Technical Love

By Nina Elias

There's nothing wrong with finding a date online

It’s not exactly easy to meet men in Manhattan. OK, maybe it’s easy for the Rachels of the world, but I’m more of a Monica. So when I spent my summer walking among 9 million people, working eight hours a day in an office comprised mostly of women for a homemaking/scrapbooking/decorating icon, the pool of available straight men around me wasn’t exactly promising.

Knowing I would spend the next eight weeks of my summer in Broadway student rush ticket lines, I decided I wanted to go on a date. Just one. My solution: After much leg-pulling from a friend, I joined an online dating site.

Cue the reactions. “You’re too young for that,” I got from a fellow intern. “Is it really that hard for you?” asked another. And don’t forget about the classic, “Let me set you up with my friend…”

I realize the idea of online dating tips the scale a bit toward lonely, but resorting to online dating doesn’t condemn me to a life of house cats and daytime television. We associate meeting people online with deception, cybersex, and sketchy meetups. Online dating sites don’t always consist of men in mustaches posing as 12-year-olds. This is dating, not AIM chat rooms. It’s the type of socializing we all judge, but my short yet sweet experience with online dating taught me a lot about men, and a whole lot more about myself.

Not all dating sites are created equal. The obvious players, eHarmony and, pat themselves on the back for their supreme compatibility tests and high marriage rates. But those expert endorsements and time-sensitive guarantees come at a price. In the online dating world, the more money you pay, the higher the stakes. Don’t forget the difference between engaging in a completely virtual relationship and finding people online with the intention to meet in person.

That’s why I joined OkCupid, a free, no-pressure dating site that appeals to young singles with emphasis on actually meeting each other. Once I wiped away the stereotypes, OkCupid opened up a world of available men in and around New York City.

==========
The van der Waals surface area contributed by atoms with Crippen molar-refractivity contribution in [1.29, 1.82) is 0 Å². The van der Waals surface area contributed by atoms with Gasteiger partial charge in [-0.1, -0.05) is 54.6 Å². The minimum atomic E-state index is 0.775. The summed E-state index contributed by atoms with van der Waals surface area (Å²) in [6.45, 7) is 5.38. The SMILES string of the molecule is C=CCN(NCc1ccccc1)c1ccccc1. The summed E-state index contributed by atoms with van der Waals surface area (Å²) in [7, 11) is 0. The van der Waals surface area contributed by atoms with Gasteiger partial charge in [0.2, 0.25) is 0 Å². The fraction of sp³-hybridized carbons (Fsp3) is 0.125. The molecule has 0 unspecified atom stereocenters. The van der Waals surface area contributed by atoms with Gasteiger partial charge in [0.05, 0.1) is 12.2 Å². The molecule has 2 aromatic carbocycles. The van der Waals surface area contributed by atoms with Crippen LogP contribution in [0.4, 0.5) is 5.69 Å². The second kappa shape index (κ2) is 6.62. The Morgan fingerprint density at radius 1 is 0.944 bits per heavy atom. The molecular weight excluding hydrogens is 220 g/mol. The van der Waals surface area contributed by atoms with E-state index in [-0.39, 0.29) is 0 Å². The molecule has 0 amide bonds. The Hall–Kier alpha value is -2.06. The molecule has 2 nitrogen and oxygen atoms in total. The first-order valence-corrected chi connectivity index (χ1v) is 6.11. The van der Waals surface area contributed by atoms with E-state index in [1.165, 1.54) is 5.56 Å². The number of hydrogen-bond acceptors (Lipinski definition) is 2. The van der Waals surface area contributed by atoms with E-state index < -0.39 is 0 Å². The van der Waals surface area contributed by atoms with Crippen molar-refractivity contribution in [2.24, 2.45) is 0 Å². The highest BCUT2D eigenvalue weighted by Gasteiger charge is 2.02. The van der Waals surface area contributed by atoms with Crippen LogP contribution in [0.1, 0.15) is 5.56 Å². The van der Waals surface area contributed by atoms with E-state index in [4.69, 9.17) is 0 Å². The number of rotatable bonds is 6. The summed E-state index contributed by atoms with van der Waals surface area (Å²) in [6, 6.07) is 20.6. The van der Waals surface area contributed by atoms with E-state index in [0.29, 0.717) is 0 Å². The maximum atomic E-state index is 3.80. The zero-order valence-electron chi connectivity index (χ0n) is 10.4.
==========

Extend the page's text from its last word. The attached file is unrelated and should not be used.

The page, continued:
I perused potential matches for hours, looking at pixelated Facebook profile pictures and reading poorly-worded profiles (my ideal suitors get points for grammar). Here’s the best part: If I see an attractive guy at a bar or a party, I will almost never, ever, under any circumstances, approach him. But when I came across a profile that intrigued me, I confidently sent him a message. His profile served as fair game for conversation material, and I had the chance to prove myself on a level beyond “So, what are you drinking?”

While conventional dating seemed scary and pointless, online dating was fun, invigorating, and confidence-building. For the first time, I felt like I was doing what real 21-year-olds do: date. I actually went on a few dates with nice guys. Yes, they were who they said they were.

They weren’t sleazy or sketchy and they didn’t try to take me back to their apartments. We had dinner, we had conversation. I actually learned what made a date good (taking me to the bar that inspired How I Met Your Mother) and what made a date bad (putting our conversation on hold while he caught up with one of the homeless men in Washington Square Park, who he knew by name).

I haven’t checked my profile since I left NYC because I realized that the same kind of unabashed confidence and “who cares what happens” disposition that works for online dating works for conventional dating, too. Online dating served as my halfway house for putting myself out there, and I’m not ashamed of it. Besides, I’d rather tell my future children I experimented with online dating instead of heroin any day.

Illustrations by Jackie Evangelisti